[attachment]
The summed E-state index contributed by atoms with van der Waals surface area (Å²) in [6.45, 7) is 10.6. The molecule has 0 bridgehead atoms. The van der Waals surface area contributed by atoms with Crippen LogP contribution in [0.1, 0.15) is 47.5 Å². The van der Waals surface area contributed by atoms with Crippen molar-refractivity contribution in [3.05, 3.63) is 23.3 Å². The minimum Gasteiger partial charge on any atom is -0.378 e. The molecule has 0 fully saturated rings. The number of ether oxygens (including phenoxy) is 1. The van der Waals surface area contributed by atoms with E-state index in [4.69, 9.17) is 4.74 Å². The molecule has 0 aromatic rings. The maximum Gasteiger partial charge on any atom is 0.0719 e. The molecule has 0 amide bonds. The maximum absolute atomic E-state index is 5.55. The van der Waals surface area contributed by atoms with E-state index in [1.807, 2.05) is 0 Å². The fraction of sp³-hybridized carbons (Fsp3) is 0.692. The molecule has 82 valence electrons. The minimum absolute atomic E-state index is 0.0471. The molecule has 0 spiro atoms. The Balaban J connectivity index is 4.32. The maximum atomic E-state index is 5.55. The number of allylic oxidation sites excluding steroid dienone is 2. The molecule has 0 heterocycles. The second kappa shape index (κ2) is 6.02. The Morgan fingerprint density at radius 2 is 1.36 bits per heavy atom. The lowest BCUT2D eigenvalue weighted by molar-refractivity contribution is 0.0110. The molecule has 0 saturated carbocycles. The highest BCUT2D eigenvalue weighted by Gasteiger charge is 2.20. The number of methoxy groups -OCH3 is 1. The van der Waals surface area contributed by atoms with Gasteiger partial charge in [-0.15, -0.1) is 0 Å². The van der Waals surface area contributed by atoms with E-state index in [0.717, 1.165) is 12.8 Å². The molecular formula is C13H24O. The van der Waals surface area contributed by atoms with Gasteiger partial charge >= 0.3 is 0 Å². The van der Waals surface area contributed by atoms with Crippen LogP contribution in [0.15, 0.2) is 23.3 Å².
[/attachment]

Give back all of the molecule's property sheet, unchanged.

The summed E-state index contributed by atoms with van der Waals surface area (Å²) in [6.45, 7) is 10.6. The molecule has 0 bridgehead atoms. The van der Waals surface area contributed by atoms with Crippen LogP contribution in [0.1, 0.15) is 47.5 Å². The van der Waals surface area contributed by atoms with Crippen molar-refractivity contribution in [3.05, 3.63) is 23.3 Å². The minimum Gasteiger partial charge on any atom is -0.378 e. The molecule has 0 fully saturated rings. The number of ether oxygens (including phenoxy) is 1. The van der Waals surface area contributed by atoms with E-state index in [4.69, 9.17) is 4.74 Å². The molecule has 0 aromatic rings. The maximum Gasteiger partial charge on any atom is 0.0719 e. The molecule has 0 amide bonds. The maximum absolute atomic E-state index is 5.55. The van der Waals surface area contributed by atoms with E-state index in [1.807, 2.05) is 0 Å². The fraction of sp³-hybridized carbons (Fsp3) is 0.692. The molecule has 82 valence electrons. The minimum absolute atomic E-state index is 0.0471. The molecule has 0 spiro atoms. The Balaban J connectivity index is 4.32. The maximum atomic E-state index is 5.55. The number of allylic oxidation sites excluding steroid dienone is 2. The molecule has 0 heterocycles. The second kappa shape index (κ2) is 6.02. The Morgan fingerprint density at radius 2 is 1.36 bits per heavy atom. The lowest BCUT2D eigenvalue weighted by molar-refractivity contribution is 0.0110. The molecule has 0 saturated carbocycles. The highest BCUT2D eigenvalue weighted by Gasteiger charge is 2.20. The number of methoxy groups -OCH3 is 1. The van der Waals surface area contributed by atoms with Gasteiger partial charge in [-0.15, -0.1) is 0 Å². The van der Waals surface area contributed by atoms with E-state index in [0.717, 1.165) is 12.8 Å². The molecular formula is C13H24O. The van der Waals surface area contributed by atoms with Gasteiger partial charge >= 0.3 is 0 Å². The van der Waals surface area contributed by atoms with Crippen LogP contribution in [0.15, 0.2) is 23.3 Å².